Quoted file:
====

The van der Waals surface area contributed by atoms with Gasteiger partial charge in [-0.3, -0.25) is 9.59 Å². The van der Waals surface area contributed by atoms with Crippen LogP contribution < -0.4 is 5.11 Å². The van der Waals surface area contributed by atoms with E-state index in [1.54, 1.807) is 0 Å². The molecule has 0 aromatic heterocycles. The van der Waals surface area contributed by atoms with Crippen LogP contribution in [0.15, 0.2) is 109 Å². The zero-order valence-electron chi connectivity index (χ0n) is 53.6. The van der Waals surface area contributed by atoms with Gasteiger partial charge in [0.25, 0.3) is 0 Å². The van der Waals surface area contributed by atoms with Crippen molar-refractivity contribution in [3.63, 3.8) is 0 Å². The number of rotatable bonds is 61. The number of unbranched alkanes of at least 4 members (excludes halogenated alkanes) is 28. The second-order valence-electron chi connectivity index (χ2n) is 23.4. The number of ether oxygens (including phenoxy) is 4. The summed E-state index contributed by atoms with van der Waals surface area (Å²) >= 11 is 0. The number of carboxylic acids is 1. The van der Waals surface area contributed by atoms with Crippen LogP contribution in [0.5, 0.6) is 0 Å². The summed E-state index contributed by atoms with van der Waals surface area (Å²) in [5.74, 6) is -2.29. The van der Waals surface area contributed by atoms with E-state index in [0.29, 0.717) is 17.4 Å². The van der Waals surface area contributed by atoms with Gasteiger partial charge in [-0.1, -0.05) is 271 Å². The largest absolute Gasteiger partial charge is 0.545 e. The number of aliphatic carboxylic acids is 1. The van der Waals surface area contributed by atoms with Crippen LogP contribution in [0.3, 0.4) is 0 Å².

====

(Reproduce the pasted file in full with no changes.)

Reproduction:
The van der Waals surface area contributed by atoms with Gasteiger partial charge in [-0.3, -0.25) is 9.59 Å². The van der Waals surface area contributed by atoms with Crippen LogP contribution < -0.4 is 5.11 Å². The van der Waals surface area contributed by atoms with E-state index in [1.54, 1.807) is 0 Å². The molecule has 0 aromatic heterocycles. The van der Waals surface area contributed by atoms with Crippen LogP contribution in [0.15, 0.2) is 109 Å². The zero-order valence-electron chi connectivity index (χ0n) is 53.6. The van der Waals surface area contributed by atoms with Gasteiger partial charge in [0.25, 0.3) is 0 Å². The van der Waals surface area contributed by atoms with Crippen molar-refractivity contribution in [3.63, 3.8) is 0 Å². The number of rotatable bonds is 61. The number of unbranched alkanes of at least 4 members (excludes halogenated alkanes) is 28. The second-order valence-electron chi connectivity index (χ2n) is 23.4. The number of ether oxygens (including phenoxy) is 4. The summed E-state index contributed by atoms with van der Waals surface area (Å²) >= 11 is 0. The number of carboxylic acids is 1. The van der Waals surface area contributed by atoms with Crippen LogP contribution in [0.5, 0.6) is 0 Å². The summed E-state index contributed by atoms with van der Waals surface area (Å²) in [5.74, 6) is -2.29. The van der Waals surface area contributed by atoms with E-state index in [0.29, 0.717) is 17.4 Å². The van der Waals surface area contributed by atoms with Gasteiger partial charge in [-0.1, -0.05) is 271 Å². The largest absolute Gasteiger partial charge is 0.545 e. The number of aliphatic carboxylic acids is 1. The van der Waals surface area contributed by atoms with Crippen LogP contribution in [0.3, 0.4) is 0 Å².